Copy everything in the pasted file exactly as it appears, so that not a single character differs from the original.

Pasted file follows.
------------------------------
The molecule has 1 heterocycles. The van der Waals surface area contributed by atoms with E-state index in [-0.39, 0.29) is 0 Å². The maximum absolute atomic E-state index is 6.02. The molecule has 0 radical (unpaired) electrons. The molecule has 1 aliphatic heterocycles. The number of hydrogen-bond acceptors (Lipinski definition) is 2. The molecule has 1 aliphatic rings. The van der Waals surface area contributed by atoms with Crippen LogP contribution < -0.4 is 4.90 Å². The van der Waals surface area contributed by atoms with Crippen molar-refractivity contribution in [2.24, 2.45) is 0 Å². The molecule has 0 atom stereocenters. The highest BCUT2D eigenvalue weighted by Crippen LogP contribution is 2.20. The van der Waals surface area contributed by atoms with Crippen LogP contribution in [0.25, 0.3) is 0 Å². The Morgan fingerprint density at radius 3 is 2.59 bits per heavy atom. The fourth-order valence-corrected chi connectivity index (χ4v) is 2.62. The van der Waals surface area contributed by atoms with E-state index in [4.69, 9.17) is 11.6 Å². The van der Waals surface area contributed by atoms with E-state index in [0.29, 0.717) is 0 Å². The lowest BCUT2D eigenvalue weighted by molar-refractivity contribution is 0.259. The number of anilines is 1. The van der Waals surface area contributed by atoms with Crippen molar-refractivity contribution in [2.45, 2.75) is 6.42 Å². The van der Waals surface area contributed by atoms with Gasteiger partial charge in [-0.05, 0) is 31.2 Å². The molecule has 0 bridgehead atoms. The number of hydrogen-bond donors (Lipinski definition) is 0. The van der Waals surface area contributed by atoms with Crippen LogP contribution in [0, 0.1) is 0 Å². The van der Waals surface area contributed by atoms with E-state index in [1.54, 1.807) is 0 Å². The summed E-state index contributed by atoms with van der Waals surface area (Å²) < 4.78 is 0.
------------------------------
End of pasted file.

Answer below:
The molecule has 1 heterocycles. The van der Waals surface area contributed by atoms with E-state index in [-0.39, 0.29) is 0 Å². The maximum absolute atomic E-state index is 6.02. The molecule has 0 radical (unpaired) electrons. The molecule has 1 aliphatic heterocycles. The number of hydrogen-bond acceptors (Lipinski definition) is 2. The molecule has 1 aliphatic rings. The van der Waals surface area contributed by atoms with Crippen LogP contribution < -0.4 is 4.90 Å². The van der Waals surface area contributed by atoms with Crippen molar-refractivity contribution in [2.24, 2.45) is 0 Å². The molecule has 0 atom stereocenters. The highest BCUT2D eigenvalue weighted by Crippen LogP contribution is 2.20. The van der Waals surface area contributed by atoms with Crippen LogP contribution in [0.25, 0.3) is 0 Å². The Morgan fingerprint density at radius 3 is 2.59 bits per heavy atom. The fourth-order valence-corrected chi connectivity index (χ4v) is 2.62. The van der Waals surface area contributed by atoms with E-state index in [4.69, 9.17) is 11.6 Å². The van der Waals surface area contributed by atoms with E-state index in [0.29, 0.717) is 0 Å². The lowest BCUT2D eigenvalue weighted by molar-refractivity contribution is 0.259. The number of anilines is 1. The van der Waals surface area contributed by atoms with Crippen molar-refractivity contribution in [2.45, 2.75) is 6.42 Å². The van der Waals surface area contributed by atoms with Gasteiger partial charge in [-0.05, 0) is 31.2 Å². The molecule has 0 bridgehead atoms. The number of hydrogen-bond donors (Lipinski definition) is 0. The van der Waals surface area contributed by atoms with Crippen LogP contribution in [0, 0.1) is 0 Å². The van der Waals surface area contributed by atoms with E-state index in [1.54, 1.807) is 0 Å². The summed E-state index contributed by atoms with van der Waals surface area (Å²) < 4.78 is 0.